For a roaming kitty, white doesn’t stay white for long. The shoes change color as Pete meanders through such things as a pile of strawberries. The whiteness is gone! Pete may not have expected this, but rather than whine, cry or meow mournfully, Pete simply changes his tune a tad and goes with it. The message is clear: have fun and be resilient.
     (As a bonus, you can find a live telling of the story on YouTube. It will help you get the tune down and maybe start you on the road to superstardom.)

By Mélanie Watt
(Kids Can Press, 2006)
     We get a sense of the main character immediately upon opening the book. There, amid a pattern of acorns, is a sticker: “WARNING! Scaredy Squirrel insists that everyone wash their hands with antibacterial soap before reading this book.”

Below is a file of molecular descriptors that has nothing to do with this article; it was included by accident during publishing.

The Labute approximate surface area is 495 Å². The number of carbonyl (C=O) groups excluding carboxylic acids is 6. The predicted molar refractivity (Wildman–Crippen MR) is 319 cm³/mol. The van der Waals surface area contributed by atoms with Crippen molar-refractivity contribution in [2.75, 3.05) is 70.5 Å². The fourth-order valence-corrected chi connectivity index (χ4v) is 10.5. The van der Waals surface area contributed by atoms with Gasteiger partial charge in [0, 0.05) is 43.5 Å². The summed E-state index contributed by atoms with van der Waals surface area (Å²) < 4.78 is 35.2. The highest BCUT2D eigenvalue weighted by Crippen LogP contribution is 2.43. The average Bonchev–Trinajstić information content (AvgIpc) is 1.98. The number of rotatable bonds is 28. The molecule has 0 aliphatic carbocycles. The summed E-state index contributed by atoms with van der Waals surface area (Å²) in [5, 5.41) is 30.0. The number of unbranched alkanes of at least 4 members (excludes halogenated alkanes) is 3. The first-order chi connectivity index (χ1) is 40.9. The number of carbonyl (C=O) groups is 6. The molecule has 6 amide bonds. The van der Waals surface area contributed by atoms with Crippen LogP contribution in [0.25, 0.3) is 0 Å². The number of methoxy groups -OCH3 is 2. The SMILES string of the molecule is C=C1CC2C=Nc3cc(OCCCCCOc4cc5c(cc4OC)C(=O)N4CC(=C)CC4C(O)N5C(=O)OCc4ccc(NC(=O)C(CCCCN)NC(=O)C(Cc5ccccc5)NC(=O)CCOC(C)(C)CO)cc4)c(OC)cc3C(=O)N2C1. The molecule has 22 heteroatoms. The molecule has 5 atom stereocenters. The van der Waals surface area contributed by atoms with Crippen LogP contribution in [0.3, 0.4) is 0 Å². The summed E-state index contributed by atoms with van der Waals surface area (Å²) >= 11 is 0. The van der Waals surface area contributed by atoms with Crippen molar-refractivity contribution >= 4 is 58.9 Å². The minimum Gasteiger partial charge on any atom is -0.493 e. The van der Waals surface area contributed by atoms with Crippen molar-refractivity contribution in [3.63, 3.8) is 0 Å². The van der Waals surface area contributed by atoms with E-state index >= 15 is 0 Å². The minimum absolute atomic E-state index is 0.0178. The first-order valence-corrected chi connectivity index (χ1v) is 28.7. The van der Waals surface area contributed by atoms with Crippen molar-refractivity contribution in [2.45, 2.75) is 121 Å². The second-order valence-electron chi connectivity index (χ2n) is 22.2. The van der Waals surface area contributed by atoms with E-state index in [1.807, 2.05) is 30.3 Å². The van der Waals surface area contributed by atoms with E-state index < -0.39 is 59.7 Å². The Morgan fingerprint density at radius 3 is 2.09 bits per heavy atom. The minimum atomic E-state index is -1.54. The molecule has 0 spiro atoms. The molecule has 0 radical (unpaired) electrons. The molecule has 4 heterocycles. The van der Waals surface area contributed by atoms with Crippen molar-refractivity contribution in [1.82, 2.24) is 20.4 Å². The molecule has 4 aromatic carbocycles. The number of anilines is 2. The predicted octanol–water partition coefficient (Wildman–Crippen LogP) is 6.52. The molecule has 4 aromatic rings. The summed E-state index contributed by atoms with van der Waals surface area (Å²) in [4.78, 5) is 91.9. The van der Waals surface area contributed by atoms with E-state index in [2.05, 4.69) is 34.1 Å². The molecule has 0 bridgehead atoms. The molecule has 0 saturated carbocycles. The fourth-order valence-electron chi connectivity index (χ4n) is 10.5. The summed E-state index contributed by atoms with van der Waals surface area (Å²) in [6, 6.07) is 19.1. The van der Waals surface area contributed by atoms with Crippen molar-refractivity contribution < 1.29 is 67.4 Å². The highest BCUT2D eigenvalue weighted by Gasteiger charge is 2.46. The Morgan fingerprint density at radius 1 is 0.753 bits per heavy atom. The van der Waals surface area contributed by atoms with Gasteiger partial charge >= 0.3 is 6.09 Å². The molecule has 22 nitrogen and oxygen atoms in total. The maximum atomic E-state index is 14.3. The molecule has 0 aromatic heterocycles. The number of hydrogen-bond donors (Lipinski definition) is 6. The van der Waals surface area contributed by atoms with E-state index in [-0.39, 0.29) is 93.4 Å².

Scaredy Squirrel fears the unknown so he spends all his time in the same tree, following the same ho-hum routine every day. He has real fears of tarantulas, poison ivy, green Martians, killer bees, germs and sharks. These things lurk just beyond the tree, right?
     Because the fears are so great and so imminent, Scaredy creates an emergency kit and several exit plans if, and only if, escape is absolutely necessary. Naturally, the day comes when kit and plans must be put into action. And, of course, nothing goes as planned.

Written by Chris Barton
Illustrated by Tom Lichtenheld
(Little, Brown and Company, 2010)
     Under what circumstances would a shark compete against a train? You only have to spend an hour with a couple of boys and a box full of toys to see the possibilities. Indeed, that is where the standoff begins in this book.
     I love this clever, absurd book. It celebrates boys’ imaginations and the shenanigans that can only come from free, unstructured play. Shark and train compete in a variety of situations.